Video

Why students jumping off roofs is 'a huge social media thing'

As students raised the roof at last Saturday's unsanctioned and booze-fuelled street party east of the Western University campus, some of them literally took to the rooftops in what some think is becoming an increasingly common and dangerous part of student party culture known as 'brewfing.'

Last Saturday's street party saw one man rushed to hospital with serious injuries after he jumped

Western Univeristy students explain 'brewfing' 0:49

As students raised the roof at last Saturday's unsanctioned and booze-fuelled street party east of the Western University campus in London, some of them literally took the party to the rooftops in what some people think is becoming an increasingly common and dangerous part of student party culture known as 'brewfing.' 

The so-called "fake homecoming" celebration on Broughdale Avenue, a small street of mostly student rental homes, saw at least 52 people taken to hospital for injuries related to the party, including a number of people who fell, or in some cases, jumped from rooftops. 

"It's a decently common thing. It's a party thing," said Dylan White, a Western student who lives not far from party's epicentre on Broughdale Avenue.

"There'll be tables that'll be in backyards, and people jump off the roof and land and break the table. It's a huge social media thing." 

'Everybody wants to see something funny'

Western University student Mel Nolan said people will often jump off roofs to perform for crowds of people who cheer them on. (Colin Butler/CBC News)

Websites such as Canadianpartylife, which bills itself as "Canada's #1 party social media," has attracted 112,0000 followers on Instagram in a little over two years by posting videos of real life party shenanigans captured on cell phone cameras by students around the country.

Some of the videos rack up tens of thousands of views, and some believe it's the audience that drives students to engage in such reckless behaviour.

"I think it's because everybody is watching them, and everybody wants to see something funny and something cool," said Western University student Mel Nolan, who lives in a rental home a stone's throw away from Broughdale Avenue. 

"The crowd gets them going and just hypes them up. They just want to show what people want to see," she said. 

'It's just gotten worse and worse'

Gustav Schiede has lived near Broughdale Avenue since 1958. He's seen thousands of parties but he says they've become much wilder and larger since the administration pushed homecoming from late September to late October. (Colin Butler/CBC News)

It's not just students who are talking about the increasingly risky behaviour either, so are people who have lived in the area for decades.

Gustav Scheide has lived on Audrey Street, a small street that connects Broughdale Avenue to Huron Street since 1958. In that time, he's witnessed thousands of student parties over the years and lately, he says, they've become wilder. 

"It's just gotten worse and worse," he said. "In the last five years it's just gotten out of hand." 

Scheide says the biggest change came when the administration at Western University moved homecoming from late September to late October, in an attempt to curb the student excesses that happened at the start of the academic year.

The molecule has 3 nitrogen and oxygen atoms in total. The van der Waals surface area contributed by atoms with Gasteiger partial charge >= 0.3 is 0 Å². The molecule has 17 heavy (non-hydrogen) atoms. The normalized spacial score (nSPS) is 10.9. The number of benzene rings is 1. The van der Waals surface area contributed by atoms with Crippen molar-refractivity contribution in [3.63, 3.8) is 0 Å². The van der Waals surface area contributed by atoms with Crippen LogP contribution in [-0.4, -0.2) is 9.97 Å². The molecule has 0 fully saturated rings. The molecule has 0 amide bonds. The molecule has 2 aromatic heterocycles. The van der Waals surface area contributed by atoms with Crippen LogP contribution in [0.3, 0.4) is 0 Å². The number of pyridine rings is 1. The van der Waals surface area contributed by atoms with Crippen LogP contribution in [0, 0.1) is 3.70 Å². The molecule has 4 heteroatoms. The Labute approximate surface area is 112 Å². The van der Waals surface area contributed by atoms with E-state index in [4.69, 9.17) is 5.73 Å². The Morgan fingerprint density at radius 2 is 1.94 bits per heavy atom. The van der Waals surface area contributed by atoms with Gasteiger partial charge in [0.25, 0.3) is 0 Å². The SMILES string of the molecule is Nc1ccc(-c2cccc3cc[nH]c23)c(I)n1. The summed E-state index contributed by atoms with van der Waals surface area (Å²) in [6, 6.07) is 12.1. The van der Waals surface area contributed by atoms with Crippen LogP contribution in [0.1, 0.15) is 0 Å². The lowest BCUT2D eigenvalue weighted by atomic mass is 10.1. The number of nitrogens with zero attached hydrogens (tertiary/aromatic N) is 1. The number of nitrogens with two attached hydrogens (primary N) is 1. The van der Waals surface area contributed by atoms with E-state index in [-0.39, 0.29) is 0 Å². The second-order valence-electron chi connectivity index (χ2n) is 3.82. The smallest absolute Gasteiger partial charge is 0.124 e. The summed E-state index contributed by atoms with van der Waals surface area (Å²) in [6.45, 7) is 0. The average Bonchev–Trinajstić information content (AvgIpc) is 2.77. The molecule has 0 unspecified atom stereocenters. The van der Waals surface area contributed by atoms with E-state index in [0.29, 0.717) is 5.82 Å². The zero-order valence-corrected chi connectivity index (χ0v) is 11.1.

The students are doing it on purpose to get even with the university.- Gustav Schiede

"I think it backfired," he said. "Now the students are doing it on purpose to get even with the university." 

Scheide said he sees students drinking on their roofs, but only during fake homecoming.

"Only on the weekend for the homecoming party, for the rest of the year we have no problems," he said. "I guess the students want to prove something, they didn't like what the university did to make homecoming later." 

What exactly some students are trying to prove by jumping off rooftops isn't clear, but at least one man paid the price for his choice on Saturday. He was rushed to hospital with serious injuries, including a number of broken bones, after he lept from the rooftop in front of a cheering crowd. 

Property owners could be fined

The London Police Service has released drone footage showing a bird's eye view of the crowds on Broughdale Avenue during so-called fake Homecoming. 0:41

Physical injuries aren't the only consequence of rooftop partying, which is illegal under city bylaws and the Ontario Fire Code.

The London Fire Department has embarked on a month-and-a-half long investigation looking into allegations of rooftop partying this past weekend, which could see not only tenants, but property managers and even owners charged.

"We're actively investigating right now a number of Broughdale residences and Huron and the greater Broughdale area for fire code related charges," said London Deputy Fire Chief Jack Burt. "We'll be charging multiple parties."

He said investigators will spend the next 45 days looking at who owns the properties and who lives there, before the actual fines are issued. 

About the Author

Colin Butler

Video Journalist

Colin Butler is a veteran CBC reporter who's worked in Moncton, Saint John, Fredericton, Toronto, Kitchener-Waterloo, Hamilton and London, Ont. Email: colin.butler@cbc.ca